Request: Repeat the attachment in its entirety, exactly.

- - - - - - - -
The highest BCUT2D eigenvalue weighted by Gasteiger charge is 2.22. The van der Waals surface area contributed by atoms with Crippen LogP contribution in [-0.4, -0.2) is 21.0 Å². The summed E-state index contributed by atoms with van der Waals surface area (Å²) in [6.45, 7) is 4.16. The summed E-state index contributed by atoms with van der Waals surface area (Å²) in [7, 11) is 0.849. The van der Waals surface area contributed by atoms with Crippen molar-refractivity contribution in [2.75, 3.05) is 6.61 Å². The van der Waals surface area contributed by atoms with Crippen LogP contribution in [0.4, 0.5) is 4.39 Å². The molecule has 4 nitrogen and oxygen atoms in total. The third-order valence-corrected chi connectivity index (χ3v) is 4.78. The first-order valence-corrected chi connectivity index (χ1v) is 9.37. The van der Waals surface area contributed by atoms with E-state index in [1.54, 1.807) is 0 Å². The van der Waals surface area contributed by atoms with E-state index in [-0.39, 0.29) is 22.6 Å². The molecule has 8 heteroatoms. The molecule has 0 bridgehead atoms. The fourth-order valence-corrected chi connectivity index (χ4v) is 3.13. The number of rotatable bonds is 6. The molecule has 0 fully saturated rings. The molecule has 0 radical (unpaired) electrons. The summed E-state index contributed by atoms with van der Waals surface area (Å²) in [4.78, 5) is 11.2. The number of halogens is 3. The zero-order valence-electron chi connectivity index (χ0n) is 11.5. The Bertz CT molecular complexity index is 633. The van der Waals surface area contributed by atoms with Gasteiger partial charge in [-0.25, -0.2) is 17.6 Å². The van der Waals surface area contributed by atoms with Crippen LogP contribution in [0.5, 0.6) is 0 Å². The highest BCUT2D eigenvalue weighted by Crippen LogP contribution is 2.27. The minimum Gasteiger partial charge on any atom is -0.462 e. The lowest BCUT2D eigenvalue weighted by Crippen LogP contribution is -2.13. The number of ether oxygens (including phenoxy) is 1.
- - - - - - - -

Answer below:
The highest BCUT2D eigenvalue weighted by Gasteiger charge is 2.22. The van der Waals surface area contributed by atoms with Crippen LogP contribution in [-0.4, -0.2) is 21.0 Å². The summed E-state index contributed by atoms with van der Waals surface area (Å²) in [6.45, 7) is 4.16. The summed E-state index contributed by atoms with van der Waals surface area (Å²) in [7, 11) is 0.849. The van der Waals surface area contributed by atoms with Crippen molar-refractivity contribution in [2.75, 3.05) is 6.61 Å². The van der Waals surface area contributed by atoms with Crippen LogP contribution in [0.4, 0.5) is 4.39 Å². The molecule has 4 nitrogen and oxygen atoms in total. The third-order valence-corrected chi connectivity index (χ3v) is 4.78. The first-order valence-corrected chi connectivity index (χ1v) is 9.37. The van der Waals surface area contributed by atoms with E-state index in [1.54, 1.807) is 0 Å². The van der Waals surface area contributed by atoms with E-state index in [-0.39, 0.29) is 22.6 Å². The molecule has 8 heteroatoms. The molecule has 0 bridgehead atoms. The fourth-order valence-corrected chi connectivity index (χ4v) is 3.13. The number of rotatable bonds is 6. The molecule has 0 fully saturated rings. The molecule has 0 radical (unpaired) electrons. The summed E-state index contributed by atoms with van der Waals surface area (Å²) in [4.78, 5) is 11.2. The number of halogens is 3. The zero-order valence-electron chi connectivity index (χ0n) is 11.5. The Bertz CT molecular complexity index is 633. The van der Waals surface area contributed by atoms with Gasteiger partial charge in [-0.25, -0.2) is 17.6 Å². The van der Waals surface area contributed by atoms with Crippen LogP contribution in [0.5, 0.6) is 0 Å². The highest BCUT2D eigenvalue weighted by Crippen LogP contribution is 2.27. The minimum Gasteiger partial charge on any atom is -0.462 e. The lowest BCUT2D eigenvalue weighted by Crippen LogP contribution is -2.13. The number of ether oxygens (including phenoxy) is 1.